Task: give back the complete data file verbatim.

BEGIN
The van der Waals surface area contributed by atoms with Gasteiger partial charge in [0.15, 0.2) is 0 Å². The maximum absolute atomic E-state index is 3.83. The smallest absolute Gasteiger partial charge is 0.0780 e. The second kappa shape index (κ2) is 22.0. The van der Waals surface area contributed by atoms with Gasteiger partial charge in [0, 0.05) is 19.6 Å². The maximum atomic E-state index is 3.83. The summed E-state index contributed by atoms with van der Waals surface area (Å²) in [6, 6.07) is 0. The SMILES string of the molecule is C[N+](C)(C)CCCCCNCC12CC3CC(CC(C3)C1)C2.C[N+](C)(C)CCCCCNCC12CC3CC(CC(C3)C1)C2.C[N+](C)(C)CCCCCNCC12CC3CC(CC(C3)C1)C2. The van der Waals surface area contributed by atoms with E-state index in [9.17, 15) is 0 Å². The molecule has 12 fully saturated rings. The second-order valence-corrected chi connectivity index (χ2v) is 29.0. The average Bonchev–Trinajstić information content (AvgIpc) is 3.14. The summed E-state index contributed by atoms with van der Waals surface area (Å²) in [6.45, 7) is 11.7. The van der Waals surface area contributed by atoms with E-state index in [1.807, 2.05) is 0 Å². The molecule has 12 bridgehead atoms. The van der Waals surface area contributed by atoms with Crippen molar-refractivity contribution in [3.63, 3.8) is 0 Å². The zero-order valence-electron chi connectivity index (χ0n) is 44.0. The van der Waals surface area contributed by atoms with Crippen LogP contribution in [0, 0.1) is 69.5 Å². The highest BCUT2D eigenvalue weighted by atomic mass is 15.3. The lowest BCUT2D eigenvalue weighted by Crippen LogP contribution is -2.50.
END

The van der Waals surface area contributed by atoms with Gasteiger partial charge in [0.15, 0.2) is 0 Å². The maximum absolute atomic E-state index is 3.83. The smallest absolute Gasteiger partial charge is 0.0780 e. The second kappa shape index (κ2) is 22.0. The van der Waals surface area contributed by atoms with Gasteiger partial charge in [0, 0.05) is 19.6 Å². The maximum atomic E-state index is 3.83. The summed E-state index contributed by atoms with van der Waals surface area (Å²) in [6, 6.07) is 0. The SMILES string of the molecule is C[N+](C)(C)CCCCCNCC12CC3CC(CC(C3)C1)C2.C[N+](C)(C)CCCCCNCC12CC3CC(CC(C3)C1)C2.C[N+](C)(C)CCCCCNCC12CC3CC(CC(C3)C1)C2. The van der Waals surface area contributed by atoms with E-state index in [9.17, 15) is 0 Å². The molecule has 12 fully saturated rings. The second-order valence-corrected chi connectivity index (χ2v) is 29.0. The average Bonchev–Trinajstić information content (AvgIpc) is 3.14. The summed E-state index contributed by atoms with van der Waals surface area (Å²) in [6.45, 7) is 11.7. The van der Waals surface area contributed by atoms with E-state index in [1.807, 2.05) is 0 Å². The molecule has 12 bridgehead atoms. The van der Waals surface area contributed by atoms with Crippen molar-refractivity contribution in [3.63, 3.8) is 0 Å². The zero-order valence-electron chi connectivity index (χ0n) is 44.0. The van der Waals surface area contributed by atoms with Crippen LogP contribution in [0, 0.1) is 69.5 Å². The highest BCUT2D eigenvalue weighted by atomic mass is 15.3. The lowest BCUT2D eigenvalue weighted by Crippen LogP contribution is -2.50.